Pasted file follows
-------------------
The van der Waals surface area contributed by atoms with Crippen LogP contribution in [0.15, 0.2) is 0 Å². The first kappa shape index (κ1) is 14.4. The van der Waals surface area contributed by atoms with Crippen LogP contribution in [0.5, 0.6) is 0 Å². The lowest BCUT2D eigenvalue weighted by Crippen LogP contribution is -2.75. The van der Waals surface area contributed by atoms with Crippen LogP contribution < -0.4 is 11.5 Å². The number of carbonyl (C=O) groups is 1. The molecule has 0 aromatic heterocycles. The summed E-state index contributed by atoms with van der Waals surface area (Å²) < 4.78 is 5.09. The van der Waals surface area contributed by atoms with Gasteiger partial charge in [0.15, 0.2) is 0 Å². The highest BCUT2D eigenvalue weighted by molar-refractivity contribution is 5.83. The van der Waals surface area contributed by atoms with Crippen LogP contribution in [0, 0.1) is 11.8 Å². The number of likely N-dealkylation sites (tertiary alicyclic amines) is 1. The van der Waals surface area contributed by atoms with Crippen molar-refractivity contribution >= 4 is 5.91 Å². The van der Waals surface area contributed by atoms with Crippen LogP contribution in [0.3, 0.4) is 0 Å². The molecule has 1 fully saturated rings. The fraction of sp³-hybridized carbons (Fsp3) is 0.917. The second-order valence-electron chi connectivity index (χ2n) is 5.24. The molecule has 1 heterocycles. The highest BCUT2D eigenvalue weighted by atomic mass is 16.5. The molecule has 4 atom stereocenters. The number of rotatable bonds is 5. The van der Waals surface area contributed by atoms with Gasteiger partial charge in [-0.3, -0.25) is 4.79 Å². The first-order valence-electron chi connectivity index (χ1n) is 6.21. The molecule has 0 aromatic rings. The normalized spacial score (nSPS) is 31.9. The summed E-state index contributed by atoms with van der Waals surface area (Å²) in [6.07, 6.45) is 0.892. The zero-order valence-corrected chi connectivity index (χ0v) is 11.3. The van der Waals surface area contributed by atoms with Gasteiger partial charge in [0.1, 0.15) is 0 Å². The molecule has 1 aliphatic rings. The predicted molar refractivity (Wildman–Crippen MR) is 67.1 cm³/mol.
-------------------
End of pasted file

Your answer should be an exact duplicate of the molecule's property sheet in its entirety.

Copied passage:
The van der Waals surface area contributed by atoms with Crippen LogP contribution in [0.15, 0.2) is 0 Å². The first kappa shape index (κ1) is 14.4. The van der Waals surface area contributed by atoms with Crippen LogP contribution in [0.5, 0.6) is 0 Å². The lowest BCUT2D eigenvalue weighted by Crippen LogP contribution is -2.75. The van der Waals surface area contributed by atoms with Crippen LogP contribution < -0.4 is 11.5 Å². The number of carbonyl (C=O) groups is 1. The molecule has 0 aromatic heterocycles. The summed E-state index contributed by atoms with van der Waals surface area (Å²) < 4.78 is 5.09. The van der Waals surface area contributed by atoms with Gasteiger partial charge in [0.15, 0.2) is 0 Å². The highest BCUT2D eigenvalue weighted by molar-refractivity contribution is 5.83. The van der Waals surface area contributed by atoms with Crippen LogP contribution in [0, 0.1) is 11.8 Å². The number of likely N-dealkylation sites (tertiary alicyclic amines) is 1. The van der Waals surface area contributed by atoms with Crippen molar-refractivity contribution >= 4 is 5.91 Å². The van der Waals surface area contributed by atoms with Crippen LogP contribution in [0.3, 0.4) is 0 Å². The molecule has 1 fully saturated rings. The fraction of sp³-hybridized carbons (Fsp3) is 0.917. The second-order valence-electron chi connectivity index (χ2n) is 5.24. The molecule has 1 heterocycles. The highest BCUT2D eigenvalue weighted by atomic mass is 16.5. The molecule has 4 atom stereocenters. The number of rotatable bonds is 5. The van der Waals surface area contributed by atoms with Gasteiger partial charge in [-0.3, -0.25) is 4.79 Å². The first-order valence-electron chi connectivity index (χ1n) is 6.21. The molecule has 0 aromatic rings. The normalized spacial score (nSPS) is 31.9. The summed E-state index contributed by atoms with van der Waals surface area (Å²) in [6.07, 6.45) is 0.892. The zero-order valence-corrected chi connectivity index (χ0v) is 11.3. The van der Waals surface area contributed by atoms with Gasteiger partial charge in [0.1, 0.15) is 0 Å². The molecule has 1 aliphatic rings. The predicted molar refractivity (Wildman–Crippen MR) is 67.1 cm³/mol.